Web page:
the writer is a lonely hunter

writing by Gail Aldwin and other Dorset writers

The String Games is released today!

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The journey to the release of my debut novel The String Games has included many pitfalls and high points. Today, I celebrate the support I have received along the way.

Thank you to my fellow students at the University of South Wales who offered support and advice through workshop sessions. Also to my supervisors who gave feedback and guidance which enabled me to submit The String Games alongside an academic thesis to receive the award of PhD.

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I’m grateful to Carol McGrath, Sue Stephenson and Denise Barnes for the wonderful feedback during memorable writing retreats in Port Isaac and other locations overseas.

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Dorset is a wonderful place to live and write. I’ve gained so much from supportive groups including Wimborne Writing led by Sarah Barr, the Vivo Gang, the RNA Dorset chapter and the Dorset Writers Network. Also thank you to the organisers of open mic nights including Apothecary.

For giving The String Games a good home, I’d like to thank all the lovely people who work for Victorina Press and also my fellow Victorina authors who celebrate diversity in publishing.

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A special mention for the authors who endorsed my novel Jacquelyn Mitchard, Nina Kilham, Elizabeth Reeder, and Sara Gethin.

Where would any author be without readers? The continued support of the Cerne Abbas Readers is much appreciated along with the amazing work of many wonderful book bloggers including Anne Williams and Jessie Cahalin.

I’ve loved being part of online communities including the Women Writers Network and thank everyone there.

I’ve grown in confidence and experience due to publication of my earlier work. Thanks to  Gill James at Chapeltown Books for publishing Paisley Shirt a collection of short fiction, and to Sophie-Louise Hyde at Wordsmith_HQ for publishing adversaries/comrades a poetry pamphlet.

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Lastly I must thank my supportive family who understand my need to write when I could be spending time with them.

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The String Games is released today and can be purchased online from Foyles, Waterstones and Victorina Press.

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On feeling a little teary…

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An absolutely stunning review for Paisley Shirt appears on Being Anne an award-winning  book blogging site by Anne Williams. Quite overwhelmed by her praise:

Every single story is perfectly crafted, not of uniform length, but each one marked by the perfection of its writing and its insights into people’s lives, exquisitely captured.

She also offers an interview where her insightful questions led me to reflect upon my writing journey. Do pop over and have a read by clicking here.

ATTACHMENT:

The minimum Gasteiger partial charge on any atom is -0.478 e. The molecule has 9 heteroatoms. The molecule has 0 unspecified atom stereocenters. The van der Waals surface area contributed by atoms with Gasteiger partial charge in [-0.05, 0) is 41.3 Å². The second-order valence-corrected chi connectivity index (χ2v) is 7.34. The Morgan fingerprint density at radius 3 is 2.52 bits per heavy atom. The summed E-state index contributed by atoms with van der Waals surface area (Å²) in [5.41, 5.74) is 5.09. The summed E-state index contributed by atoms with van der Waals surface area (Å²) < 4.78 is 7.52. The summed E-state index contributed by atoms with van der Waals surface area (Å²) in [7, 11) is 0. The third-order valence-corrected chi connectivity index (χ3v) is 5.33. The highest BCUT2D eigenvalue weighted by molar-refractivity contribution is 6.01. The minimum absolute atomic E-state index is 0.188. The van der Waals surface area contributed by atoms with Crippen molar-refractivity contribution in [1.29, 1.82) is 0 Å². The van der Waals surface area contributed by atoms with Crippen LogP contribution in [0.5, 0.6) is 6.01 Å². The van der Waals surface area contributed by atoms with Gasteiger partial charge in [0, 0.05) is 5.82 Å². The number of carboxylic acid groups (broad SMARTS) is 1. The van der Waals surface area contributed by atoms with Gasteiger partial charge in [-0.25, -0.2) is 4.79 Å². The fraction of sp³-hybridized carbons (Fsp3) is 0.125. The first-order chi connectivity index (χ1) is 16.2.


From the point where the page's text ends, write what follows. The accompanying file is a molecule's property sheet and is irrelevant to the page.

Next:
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What’s in a name?

My maiden name is Chappell. My Dad thought we were descended from those who fled France during the revolution but it is more likely we have Huguenot ancestry. I hated my family name from the first time a classmate shouted, ‘What’s the time, Chappell? Or has your clock gone wrong?’

I was delighted to shed my family name upon marriage. I met my first husband in Tenant Creek, a town in Outback Australia. He persuaded me to travel with him to Cairns where we applied for a twenty-four hour marriage licence. My horrified parents couldn’t understand the urgency but a whirlwind romance is terribly exciting.

Four years later and back in the UK we fell out of love. But, I liked the sound of my name, Gail Marshall, so much I continued to use it for another five years. Upon marrying David, he obviously didn’t want me to carry on using that name, but I was mortified by the prospect of adopting his. I was a primary school teacher by then and anticipating being called Mrs Aldwinckle all day long filled me with dread. So, I chopped off my husband’s ‘winckle’ or rather his ‘ckle’ to become Gail Aldwin.

It is an irony to now find myself back in the Chapel fold. The publisher of Paisley Shirt (my collection of short fiction) is called Chapeltown Books. To reconnect with my family name under these circumstances is a surprise and delight.

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Are you ready for part 2?

I’m on Chandler’s Ford Today with Allisons Symes chatting about characters, writing goals and the Dorset Writers’ Network.

Allison is a fellow Chapeltown Books author.

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Don’t the collections look splendid displayed together?

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Visting Patsy Collins

Check out the power of purple – I’m chatting with Patsy Collins today. Why not pop over to her blog for a read?  Click here.

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Enjoy!

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